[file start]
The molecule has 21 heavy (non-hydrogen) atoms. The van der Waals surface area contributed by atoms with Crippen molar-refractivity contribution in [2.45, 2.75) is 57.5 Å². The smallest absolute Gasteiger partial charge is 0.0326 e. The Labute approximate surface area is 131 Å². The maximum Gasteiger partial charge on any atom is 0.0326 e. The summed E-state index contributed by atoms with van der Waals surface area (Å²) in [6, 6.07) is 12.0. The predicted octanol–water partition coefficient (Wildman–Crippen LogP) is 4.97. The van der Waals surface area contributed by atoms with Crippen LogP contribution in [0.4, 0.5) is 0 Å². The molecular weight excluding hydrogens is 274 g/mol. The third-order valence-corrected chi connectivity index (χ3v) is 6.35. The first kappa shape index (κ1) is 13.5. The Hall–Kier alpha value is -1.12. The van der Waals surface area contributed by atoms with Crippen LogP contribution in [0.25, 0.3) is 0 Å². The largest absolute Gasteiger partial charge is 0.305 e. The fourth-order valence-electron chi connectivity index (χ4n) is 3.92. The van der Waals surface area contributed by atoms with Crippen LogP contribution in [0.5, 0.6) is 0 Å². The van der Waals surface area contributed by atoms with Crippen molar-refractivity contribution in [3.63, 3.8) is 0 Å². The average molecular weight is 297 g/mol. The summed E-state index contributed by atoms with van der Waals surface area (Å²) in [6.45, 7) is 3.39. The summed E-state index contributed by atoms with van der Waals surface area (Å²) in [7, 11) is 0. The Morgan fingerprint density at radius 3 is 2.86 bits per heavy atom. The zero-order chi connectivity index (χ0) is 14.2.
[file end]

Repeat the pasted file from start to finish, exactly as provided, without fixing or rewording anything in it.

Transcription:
The molecule has 21 heavy (non-hydrogen) atoms. The van der Waals surface area contributed by atoms with Crippen molar-refractivity contribution in [2.45, 2.75) is 57.5 Å². The smallest absolute Gasteiger partial charge is 0.0326 e. The Labute approximate surface area is 131 Å². The maximum Gasteiger partial charge on any atom is 0.0326 e. The summed E-state index contributed by atoms with van der Waals surface area (Å²) in [6, 6.07) is 12.0. The predicted octanol–water partition coefficient (Wildman–Crippen LogP) is 4.97. The van der Waals surface area contributed by atoms with Crippen LogP contribution in [0.4, 0.5) is 0 Å². The molecular weight excluding hydrogens is 274 g/mol. The third-order valence-corrected chi connectivity index (χ3v) is 6.35. The first kappa shape index (κ1) is 13.5. The Hall–Kier alpha value is -1.12. The van der Waals surface area contributed by atoms with Crippen LogP contribution in [0.25, 0.3) is 0 Å². The largest absolute Gasteiger partial charge is 0.305 e. The fourth-order valence-electron chi connectivity index (χ4n) is 3.92. The van der Waals surface area contributed by atoms with Crippen LogP contribution in [0.5, 0.6) is 0 Å². The van der Waals surface area contributed by atoms with Crippen molar-refractivity contribution in [3.63, 3.8) is 0 Å². The average molecular weight is 297 g/mol. The summed E-state index contributed by atoms with van der Waals surface area (Å²) in [6.45, 7) is 3.39. The summed E-state index contributed by atoms with van der Waals surface area (Å²) in [7, 11) is 0. The Morgan fingerprint density at radius 3 is 2.86 bits per heavy atom. The zero-order chi connectivity index (χ0) is 14.2.